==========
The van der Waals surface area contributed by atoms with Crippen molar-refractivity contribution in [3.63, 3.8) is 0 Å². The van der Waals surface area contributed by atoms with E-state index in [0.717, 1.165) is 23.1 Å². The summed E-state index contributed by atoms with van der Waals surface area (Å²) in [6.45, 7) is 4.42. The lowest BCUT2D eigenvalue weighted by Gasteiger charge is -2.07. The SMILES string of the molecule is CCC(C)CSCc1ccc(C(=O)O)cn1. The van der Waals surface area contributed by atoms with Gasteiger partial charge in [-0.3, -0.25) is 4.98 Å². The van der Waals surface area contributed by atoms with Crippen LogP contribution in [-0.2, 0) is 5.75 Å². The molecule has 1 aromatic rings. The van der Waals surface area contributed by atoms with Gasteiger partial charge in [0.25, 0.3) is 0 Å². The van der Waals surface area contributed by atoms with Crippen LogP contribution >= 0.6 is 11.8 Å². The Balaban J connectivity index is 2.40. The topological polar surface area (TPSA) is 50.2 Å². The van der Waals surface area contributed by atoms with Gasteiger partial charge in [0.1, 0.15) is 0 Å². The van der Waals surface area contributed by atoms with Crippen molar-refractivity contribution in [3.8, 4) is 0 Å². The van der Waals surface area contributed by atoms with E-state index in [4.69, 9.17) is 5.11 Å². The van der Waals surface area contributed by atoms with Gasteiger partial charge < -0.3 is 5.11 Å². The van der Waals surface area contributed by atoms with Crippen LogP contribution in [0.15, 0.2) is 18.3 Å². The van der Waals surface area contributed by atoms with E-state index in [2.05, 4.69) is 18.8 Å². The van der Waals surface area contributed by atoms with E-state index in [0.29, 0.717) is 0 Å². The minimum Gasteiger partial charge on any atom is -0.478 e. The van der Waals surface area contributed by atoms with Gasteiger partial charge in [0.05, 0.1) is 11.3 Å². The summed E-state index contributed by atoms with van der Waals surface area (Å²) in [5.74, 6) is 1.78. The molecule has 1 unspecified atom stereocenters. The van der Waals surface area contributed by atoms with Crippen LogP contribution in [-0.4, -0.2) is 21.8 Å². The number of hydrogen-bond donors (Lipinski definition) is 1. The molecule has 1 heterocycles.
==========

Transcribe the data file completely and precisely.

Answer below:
The van der Waals surface area contributed by atoms with Crippen molar-refractivity contribution in [3.63, 3.8) is 0 Å². The van der Waals surface area contributed by atoms with E-state index in [0.717, 1.165) is 23.1 Å². The summed E-state index contributed by atoms with van der Waals surface area (Å²) in [6.45, 7) is 4.42. The lowest BCUT2D eigenvalue weighted by Gasteiger charge is -2.07. The SMILES string of the molecule is CCC(C)CSCc1ccc(C(=O)O)cn1. The van der Waals surface area contributed by atoms with Gasteiger partial charge in [-0.3, -0.25) is 4.98 Å². The van der Waals surface area contributed by atoms with Crippen LogP contribution in [-0.2, 0) is 5.75 Å². The molecule has 1 aromatic rings. The van der Waals surface area contributed by atoms with Gasteiger partial charge in [0.25, 0.3) is 0 Å². The van der Waals surface area contributed by atoms with Crippen LogP contribution >= 0.6 is 11.8 Å². The Balaban J connectivity index is 2.40. The topological polar surface area (TPSA) is 50.2 Å². The van der Waals surface area contributed by atoms with Gasteiger partial charge in [0.1, 0.15) is 0 Å². The van der Waals surface area contributed by atoms with Crippen molar-refractivity contribution in [3.8, 4) is 0 Å². The van der Waals surface area contributed by atoms with E-state index in [4.69, 9.17) is 5.11 Å². The van der Waals surface area contributed by atoms with Gasteiger partial charge < -0.3 is 5.11 Å². The van der Waals surface area contributed by atoms with Crippen LogP contribution in [0.15, 0.2) is 18.3 Å². The van der Waals surface area contributed by atoms with E-state index in [2.05, 4.69) is 18.8 Å². The van der Waals surface area contributed by atoms with E-state index in [0.29, 0.717) is 0 Å². The minimum Gasteiger partial charge on any atom is -0.478 e. The van der Waals surface area contributed by atoms with Gasteiger partial charge in [0.05, 0.1) is 11.3 Å². The summed E-state index contributed by atoms with van der Waals surface area (Å²) in [5.74, 6) is 1.78. The molecule has 1 unspecified atom stereocenters. The van der Waals surface area contributed by atoms with Crippen LogP contribution in [-0.4, -0.2) is 21.8 Å². The number of hydrogen-bond donors (Lipinski definition) is 1. The molecule has 1 heterocycles.